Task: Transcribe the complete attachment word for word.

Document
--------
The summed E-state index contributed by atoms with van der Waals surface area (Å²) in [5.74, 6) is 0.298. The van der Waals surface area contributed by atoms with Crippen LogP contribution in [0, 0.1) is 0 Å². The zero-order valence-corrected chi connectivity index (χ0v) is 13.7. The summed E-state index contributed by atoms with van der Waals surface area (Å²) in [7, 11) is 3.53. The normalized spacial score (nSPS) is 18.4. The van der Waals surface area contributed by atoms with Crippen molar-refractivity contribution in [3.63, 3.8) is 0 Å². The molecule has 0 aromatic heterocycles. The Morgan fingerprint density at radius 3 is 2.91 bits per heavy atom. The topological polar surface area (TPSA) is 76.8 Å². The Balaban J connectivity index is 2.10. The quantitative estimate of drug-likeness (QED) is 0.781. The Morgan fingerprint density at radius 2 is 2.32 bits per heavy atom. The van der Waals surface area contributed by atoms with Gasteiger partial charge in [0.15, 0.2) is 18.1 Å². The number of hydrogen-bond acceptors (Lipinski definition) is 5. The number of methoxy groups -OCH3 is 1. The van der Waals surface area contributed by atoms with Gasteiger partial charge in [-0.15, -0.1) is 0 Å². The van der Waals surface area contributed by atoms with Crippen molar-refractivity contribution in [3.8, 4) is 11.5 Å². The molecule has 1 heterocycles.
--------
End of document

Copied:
The summed E-state index contributed by atoms with van der Waals surface area (Å²) in [5.74, 6) is 0.298. The van der Waals surface area contributed by atoms with Crippen LogP contribution in [0, 0.1) is 0 Å². The zero-order valence-corrected chi connectivity index (χ0v) is 13.7. The summed E-state index contributed by atoms with van der Waals surface area (Å²) in [7, 11) is 3.53. The normalized spacial score (nSPS) is 18.4. The van der Waals surface area contributed by atoms with Crippen molar-refractivity contribution in [3.63, 3.8) is 0 Å². The molecule has 0 aromatic heterocycles. The Morgan fingerprint density at radius 3 is 2.91 bits per heavy atom. The topological polar surface area (TPSA) is 76.8 Å². The Balaban J connectivity index is 2.10. The quantitative estimate of drug-likeness (QED) is 0.781. The Morgan fingerprint density at radius 2 is 2.32 bits per heavy atom. The van der Waals surface area contributed by atoms with Gasteiger partial charge in [0.15, 0.2) is 18.1 Å². The number of hydrogen-bond acceptors (Lipinski definition) is 5. The number of methoxy groups -OCH3 is 1. The van der Waals surface area contributed by atoms with Gasteiger partial charge in [-0.15, -0.1) is 0 Å². The van der Waals surface area contributed by atoms with Crippen molar-refractivity contribution in [3.8, 4) is 11.5 Å². The molecule has 1 heterocycles.